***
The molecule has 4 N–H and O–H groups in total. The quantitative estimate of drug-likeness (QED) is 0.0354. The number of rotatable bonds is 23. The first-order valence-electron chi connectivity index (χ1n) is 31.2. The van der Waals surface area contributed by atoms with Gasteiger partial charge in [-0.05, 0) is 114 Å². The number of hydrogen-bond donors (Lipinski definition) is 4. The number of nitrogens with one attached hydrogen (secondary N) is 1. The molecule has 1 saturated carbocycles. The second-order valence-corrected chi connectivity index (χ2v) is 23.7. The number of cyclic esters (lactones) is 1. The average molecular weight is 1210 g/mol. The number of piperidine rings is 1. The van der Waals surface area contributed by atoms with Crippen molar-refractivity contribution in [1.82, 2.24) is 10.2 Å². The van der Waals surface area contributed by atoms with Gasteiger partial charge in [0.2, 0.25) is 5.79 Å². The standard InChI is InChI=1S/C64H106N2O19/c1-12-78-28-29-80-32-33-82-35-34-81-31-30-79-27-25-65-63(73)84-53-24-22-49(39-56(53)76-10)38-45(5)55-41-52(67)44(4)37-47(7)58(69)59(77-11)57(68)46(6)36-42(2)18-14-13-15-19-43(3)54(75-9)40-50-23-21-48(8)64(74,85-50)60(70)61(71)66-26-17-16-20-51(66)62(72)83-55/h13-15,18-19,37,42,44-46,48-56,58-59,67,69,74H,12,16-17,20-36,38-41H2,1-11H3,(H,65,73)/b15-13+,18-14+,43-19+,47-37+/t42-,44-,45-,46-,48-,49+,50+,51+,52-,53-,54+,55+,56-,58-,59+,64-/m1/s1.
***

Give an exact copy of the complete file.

The molecule has 4 N–H and O–H groups in total. The quantitative estimate of drug-likeness (QED) is 0.0354. The number of rotatable bonds is 23. The first-order valence-electron chi connectivity index (χ1n) is 31.2. The van der Waals surface area contributed by atoms with Gasteiger partial charge in [-0.05, 0) is 114 Å². The number of hydrogen-bond donors (Lipinski definition) is 4. The number of nitrogens with one attached hydrogen (secondary N) is 1. The molecule has 1 saturated carbocycles. The second-order valence-corrected chi connectivity index (χ2v) is 23.7. The number of cyclic esters (lactones) is 1. The average molecular weight is 1210 g/mol. The number of piperidine rings is 1. The van der Waals surface area contributed by atoms with Crippen molar-refractivity contribution in [1.82, 2.24) is 10.2 Å². The van der Waals surface area contributed by atoms with Gasteiger partial charge in [0.2, 0.25) is 5.79 Å². The standard InChI is InChI=1S/C64H106N2O19/c1-12-78-28-29-80-32-33-82-35-34-81-31-30-79-27-25-65-63(73)84-53-24-22-49(39-56(53)76-10)38-45(5)55-41-52(67)44(4)37-47(7)58(69)59(77-11)57(68)46(6)36-42(2)18-14-13-15-19-43(3)54(75-9)40-50-23-21-48(8)64(74,85-50)60(70)61(71)66-26-17-16-20-51(66)62(72)83-55/h13-15,18-19,37,42,44-46,48-56,58-59,67,69,74H,12,16-17,20-36,38-41H2,1-11H3,(H,65,73)/b15-13+,18-14+,43-19+,47-37+/t42-,44-,45-,46-,48-,49+,50+,51+,52-,53-,54+,55+,56-,58-,59+,64-/m1/s1.